Relationship of average transmitted and received energies in adaptive transmission

Aarne Mämmelä, Abrian Kotelba, Marko Höyhtyä, D. P. Taylor

Research output: Contribution to journalArticleScientificpeer-review

14 Citations (Scopus)

Abstract

This paper studies the analytical relationship between the average transmitted and received energies under several adaptive transmitter power control methods, including water filling, truncated power inversion, and downlink beamforming. The study is applicable to many fading channel scenarios, including frequency-nonselective, frequency-selective, and multiple-input-multiple-output (MIMO) channels. Both the average transmitted and received energies are commonly used in performance comparisons, and the selection depends on what one wants to investigate. The transmitted energy is known to be the basic system resource. In the case of adaptive transmission, the average transmitted energy should, in general, be used instead of the average received energy. The use of transmitted energy leads to the normalization problem of the channel. The ratio of received energy to transmitted energy is the energy gain of the channel. All physical systems follow an energy-conservation law, which implies that the energy gain of the channel is less than or equal to 1. The major approaches for normalization include the setting of either the average energy gain or the peak energy gain to unity. In the normalization, the average energy gain is defined for a signal whose energy is uniformly distributed across the frequency and spatial dimensions. The peak energy gain of many mathematical fading models is not bounded, and those models cannot be normalized by the peak energy gain. We show that the proper normalization of the mathematical model and the selection of the correct performance measure are of critical importance in comparative performance analysis of adaptive transmission systems.
Original languageEnglish
Pages (from-to)1257-1268
Number of pages12
JournalIEEE Transactions on Vehicular Technology
Volume59
Issue number3
DOIs
Publication statusPublished - 2010
MoE publication typeA1 Journal article-refereed

Fingerprint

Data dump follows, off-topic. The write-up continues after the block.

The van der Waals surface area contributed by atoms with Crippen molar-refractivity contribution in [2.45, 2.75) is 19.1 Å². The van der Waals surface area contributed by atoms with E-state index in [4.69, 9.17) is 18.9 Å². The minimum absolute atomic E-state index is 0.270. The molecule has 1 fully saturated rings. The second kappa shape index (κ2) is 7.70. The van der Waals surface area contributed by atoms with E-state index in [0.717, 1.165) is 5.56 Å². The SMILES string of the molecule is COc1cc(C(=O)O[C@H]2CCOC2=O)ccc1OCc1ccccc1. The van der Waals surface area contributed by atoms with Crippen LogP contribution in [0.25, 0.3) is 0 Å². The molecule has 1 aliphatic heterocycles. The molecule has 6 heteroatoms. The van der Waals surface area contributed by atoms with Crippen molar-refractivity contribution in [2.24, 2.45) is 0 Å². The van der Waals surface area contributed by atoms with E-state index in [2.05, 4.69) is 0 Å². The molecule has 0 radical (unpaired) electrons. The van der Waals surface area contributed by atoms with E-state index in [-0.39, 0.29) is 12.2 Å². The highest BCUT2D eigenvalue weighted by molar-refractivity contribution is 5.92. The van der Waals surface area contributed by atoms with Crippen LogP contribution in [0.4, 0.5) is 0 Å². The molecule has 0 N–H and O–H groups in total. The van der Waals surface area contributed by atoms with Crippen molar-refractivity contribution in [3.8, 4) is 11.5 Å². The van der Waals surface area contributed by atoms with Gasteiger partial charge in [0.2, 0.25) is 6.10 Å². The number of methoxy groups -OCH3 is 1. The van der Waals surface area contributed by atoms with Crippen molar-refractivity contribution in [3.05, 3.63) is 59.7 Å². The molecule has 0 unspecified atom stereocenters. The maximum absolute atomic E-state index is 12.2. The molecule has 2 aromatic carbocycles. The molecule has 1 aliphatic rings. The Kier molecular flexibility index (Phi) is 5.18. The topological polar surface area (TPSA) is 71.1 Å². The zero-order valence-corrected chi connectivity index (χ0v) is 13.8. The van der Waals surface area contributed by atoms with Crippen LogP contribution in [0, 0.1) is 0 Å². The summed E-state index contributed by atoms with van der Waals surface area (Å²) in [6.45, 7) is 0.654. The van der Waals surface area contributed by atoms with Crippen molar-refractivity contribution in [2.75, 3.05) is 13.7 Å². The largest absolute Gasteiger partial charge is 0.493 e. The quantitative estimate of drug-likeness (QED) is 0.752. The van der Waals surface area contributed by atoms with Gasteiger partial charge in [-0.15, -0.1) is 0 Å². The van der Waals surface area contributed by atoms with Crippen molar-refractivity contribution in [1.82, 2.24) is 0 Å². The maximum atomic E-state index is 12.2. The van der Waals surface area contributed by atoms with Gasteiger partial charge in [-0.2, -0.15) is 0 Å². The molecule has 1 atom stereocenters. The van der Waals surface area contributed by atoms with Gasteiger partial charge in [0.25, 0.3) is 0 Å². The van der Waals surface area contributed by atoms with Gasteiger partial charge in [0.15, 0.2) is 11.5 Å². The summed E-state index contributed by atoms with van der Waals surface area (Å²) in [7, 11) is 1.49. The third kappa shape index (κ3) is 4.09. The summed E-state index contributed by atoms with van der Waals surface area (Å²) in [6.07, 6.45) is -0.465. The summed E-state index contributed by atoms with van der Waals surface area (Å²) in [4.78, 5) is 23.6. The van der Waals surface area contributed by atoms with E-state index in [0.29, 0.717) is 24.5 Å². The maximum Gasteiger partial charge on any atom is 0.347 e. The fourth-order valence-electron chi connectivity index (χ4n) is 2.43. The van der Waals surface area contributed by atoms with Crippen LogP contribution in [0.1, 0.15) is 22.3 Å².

Beamforming
Energy
Power control
Fading channels
Transmitters
Energy conservation
Mathematical models
Normalization
Water
Relationships
Energy Conservation
Power Control
Performance Comparison
Less than or equal to
Fading Channels
Fading
Comparative Analysis
Multiple-input multiple-output (MIMO)
Performance Measures
Transmitter

Keywords

  • Energy-conservation law
  • Multiantenna systems
  • Multipath fading
  • Multiple-inputmultiple-output (MIMO) systems
  • Transmitter power control

Cite this

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title = "Relationship of average transmitted and received energies in adaptive transmission",
abstract = "This paper studies the analytical relationship between the average transmitted and received energies under several adaptive transmitter power control methods, including water filling, truncated power inversion, and downlink beamforming. The study is applicable to many fading channel scenarios, including frequency-nonselective, frequency-selective, and multiple-input-multiple-output (MIMO) channels. Both the average transmitted and received energies are commonly used in performance comparisons, and the selection depends on what one wants to investigate. The transmitted energy is known to be the basic system resource. In the case of adaptive transmission, the average transmitted energy should, in general, be used instead of the average received energy. The use of transmitted energy leads to the normalization problem of the channel. The ratio of received energy to transmitted energy is the energy gain of the channel. All physical systems follow an energy-conservation law, which implies that the energy gain of the channel is less than or equal to 1. The major approaches for normalization include the setting of either the average energy gain or the peak energy gain to unity. In the normalization, the average energy gain is defined for a signal whose energy is uniformly distributed across the frequency and spatial dimensions. The peak energy gain of many mathematical fading models is not bounded, and those models cannot be normalized by the peak energy gain. We show that the proper normalization of the mathematical model and the selection of the correct performance measure are of critical importance in comparative performance analysis of adaptive transmission systems.",
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Relationship of average transmitted and received energies in adaptive transmission. / Mämmelä, Aarne; Kotelba, Abrian; Höyhtyä, Marko; Taylor, D. P.

In: IEEE Transactions on Vehicular Technology, Vol. 59, No. 3, 2010, p. 1257-1268.

Research output: Contribution to journalArticleScientificpeer-review

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